Sexual harassment in the workplace can and often does involve interactions between two employees, both members of the union. In this situation either or both parties could ask the union to make a grievance.
Collective agreements set out the rights and responsibilities employers and workers have to each other. Grievances must be based on an employer’s failure to live up to their end of the bargain. Grievances cannot be used to address issues between co-workers, or issues between workers and supervisors unless there was a breach of the collective agreement.
A worker who has experienced sexual harassment may want to make a grievance based on the employer’s failure to address the issue or not doing enough to address the issue. Even if the harasser was disciplined, a grievance might be made if the discipline was thought to be inadequate. On the other hand, the alleged harasser could grieve that harassment was even found to have occurred, or, if it did occur, that the discipline was too harsh.
The union continues to have the duty of fair representation even when both parties are in the same union. In these cases, depending on the situation and the resources of the union, the union could have a third party represent one of the parties.
Faced with competing grievances, the union can decide to go ahead with only one of them. This could be the grievance of a victim who is unsatisfied with the steps taken by the employer. It could be a grievance of a worker being disciplined for sexual harassment. It could also be the grievance of a victim of sexual harassment who has been disciplined for their actions in response to the harassment.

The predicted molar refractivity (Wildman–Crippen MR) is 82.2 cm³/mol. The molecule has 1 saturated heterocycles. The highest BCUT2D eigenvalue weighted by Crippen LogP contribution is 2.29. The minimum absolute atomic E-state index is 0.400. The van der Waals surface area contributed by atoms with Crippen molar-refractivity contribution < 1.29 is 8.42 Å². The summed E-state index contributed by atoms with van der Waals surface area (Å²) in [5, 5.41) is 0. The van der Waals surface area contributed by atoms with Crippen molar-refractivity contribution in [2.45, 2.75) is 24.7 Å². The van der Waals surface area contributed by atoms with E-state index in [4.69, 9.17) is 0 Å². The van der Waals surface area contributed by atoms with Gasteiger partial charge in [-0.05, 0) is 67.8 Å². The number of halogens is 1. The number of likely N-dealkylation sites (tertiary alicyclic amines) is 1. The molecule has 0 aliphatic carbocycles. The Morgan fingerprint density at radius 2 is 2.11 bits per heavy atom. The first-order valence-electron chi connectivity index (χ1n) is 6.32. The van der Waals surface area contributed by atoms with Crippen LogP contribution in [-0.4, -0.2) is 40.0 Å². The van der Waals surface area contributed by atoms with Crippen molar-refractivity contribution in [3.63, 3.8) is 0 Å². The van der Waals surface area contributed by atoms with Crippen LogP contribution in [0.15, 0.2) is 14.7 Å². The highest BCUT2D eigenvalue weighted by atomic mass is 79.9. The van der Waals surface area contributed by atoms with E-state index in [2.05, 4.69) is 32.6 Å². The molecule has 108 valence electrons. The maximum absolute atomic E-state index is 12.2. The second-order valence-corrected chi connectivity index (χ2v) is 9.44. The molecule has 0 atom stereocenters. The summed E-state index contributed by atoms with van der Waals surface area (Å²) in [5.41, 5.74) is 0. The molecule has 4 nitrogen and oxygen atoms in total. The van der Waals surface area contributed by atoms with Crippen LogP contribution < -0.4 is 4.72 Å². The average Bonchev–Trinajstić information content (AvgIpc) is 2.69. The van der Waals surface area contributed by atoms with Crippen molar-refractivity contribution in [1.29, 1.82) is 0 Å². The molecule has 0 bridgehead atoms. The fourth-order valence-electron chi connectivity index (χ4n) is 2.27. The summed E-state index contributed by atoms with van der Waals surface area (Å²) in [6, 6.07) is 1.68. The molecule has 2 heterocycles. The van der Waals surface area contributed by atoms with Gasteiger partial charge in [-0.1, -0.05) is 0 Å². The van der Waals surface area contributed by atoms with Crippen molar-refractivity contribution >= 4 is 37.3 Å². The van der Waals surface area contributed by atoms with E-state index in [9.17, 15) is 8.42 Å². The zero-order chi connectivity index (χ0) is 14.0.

The union can also decide to proceed with both grievances. However, the union cannot argue that this alone means they have fulfilled their obligation to fairly represent both parties.
The union can also decide not to proceed with a grievance at all. For example, if they take the position that there was no breach of the collective agreement or that the employer’s response was appropriate.
These decisions must be made while still complying with the duty of fair representation. The union must investigate. They must consider the needs and interests of both employees, as well as the interests of the workplace as a whole and come to a conclusion based only on the relevant facts. They cannot act in bad faith or arbitrarily or discriminate against either employee when making this decision.
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The Shift Project is funded by the Department of Justice and delivered by the Public Legal Education Association of Saskatchewan (PLEA).